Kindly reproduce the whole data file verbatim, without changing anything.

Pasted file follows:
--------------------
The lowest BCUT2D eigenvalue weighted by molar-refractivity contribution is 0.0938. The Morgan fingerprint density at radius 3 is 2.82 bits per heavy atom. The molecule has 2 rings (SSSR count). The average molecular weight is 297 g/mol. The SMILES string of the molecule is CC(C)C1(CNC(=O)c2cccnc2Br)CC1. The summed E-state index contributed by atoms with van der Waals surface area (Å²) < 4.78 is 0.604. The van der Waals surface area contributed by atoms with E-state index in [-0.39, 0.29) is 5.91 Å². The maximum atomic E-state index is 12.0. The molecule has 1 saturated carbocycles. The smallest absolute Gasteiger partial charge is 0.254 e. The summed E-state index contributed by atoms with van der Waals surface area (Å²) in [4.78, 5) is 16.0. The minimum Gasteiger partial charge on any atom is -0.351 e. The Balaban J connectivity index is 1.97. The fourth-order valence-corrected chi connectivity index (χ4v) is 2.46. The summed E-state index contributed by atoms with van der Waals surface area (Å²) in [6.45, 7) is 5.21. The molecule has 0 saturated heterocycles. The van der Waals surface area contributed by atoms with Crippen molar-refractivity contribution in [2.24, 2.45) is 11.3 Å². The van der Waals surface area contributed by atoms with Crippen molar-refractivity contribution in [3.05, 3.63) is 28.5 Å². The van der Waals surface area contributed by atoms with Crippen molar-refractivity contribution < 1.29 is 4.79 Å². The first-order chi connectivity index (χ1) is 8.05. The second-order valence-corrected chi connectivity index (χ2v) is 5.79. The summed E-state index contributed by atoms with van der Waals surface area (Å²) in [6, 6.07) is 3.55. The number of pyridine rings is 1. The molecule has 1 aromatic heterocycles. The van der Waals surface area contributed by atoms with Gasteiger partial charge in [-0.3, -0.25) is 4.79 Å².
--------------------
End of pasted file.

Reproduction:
The lowest BCUT2D eigenvalue weighted by molar-refractivity contribution is 0.0938. The Morgan fingerprint density at radius 3 is 2.82 bits per heavy atom. The molecule has 2 rings (SSSR count). The average molecular weight is 297 g/mol. The SMILES string of the molecule is CC(C)C1(CNC(=O)c2cccnc2Br)CC1. The summed E-state index contributed by atoms with van der Waals surface area (Å²) < 4.78 is 0.604. The van der Waals surface area contributed by atoms with E-state index in [-0.39, 0.29) is 5.91 Å². The maximum atomic E-state index is 12.0. The molecule has 1 saturated carbocycles. The smallest absolute Gasteiger partial charge is 0.254 e. The summed E-state index contributed by atoms with van der Waals surface area (Å²) in [4.78, 5) is 16.0. The minimum Gasteiger partial charge on any atom is -0.351 e. The Balaban J connectivity index is 1.97. The fourth-order valence-corrected chi connectivity index (χ4v) is 2.46. The summed E-state index contributed by atoms with van der Waals surface area (Å²) in [6.45, 7) is 5.21. The molecule has 0 saturated heterocycles. The van der Waals surface area contributed by atoms with Crippen molar-refractivity contribution in [2.24, 2.45) is 11.3 Å². The van der Waals surface area contributed by atoms with Crippen molar-refractivity contribution in [3.05, 3.63) is 28.5 Å². The van der Waals surface area contributed by atoms with Crippen molar-refractivity contribution < 1.29 is 4.79 Å². The first-order chi connectivity index (χ1) is 8.05. The second-order valence-corrected chi connectivity index (χ2v) is 5.79. The summed E-state index contributed by atoms with van der Waals surface area (Å²) in [6, 6.07) is 3.55. The number of pyridine rings is 1. The molecule has 1 aromatic heterocycles. The van der Waals surface area contributed by atoms with Gasteiger partial charge in [-0.3, -0.25) is 4.79 Å².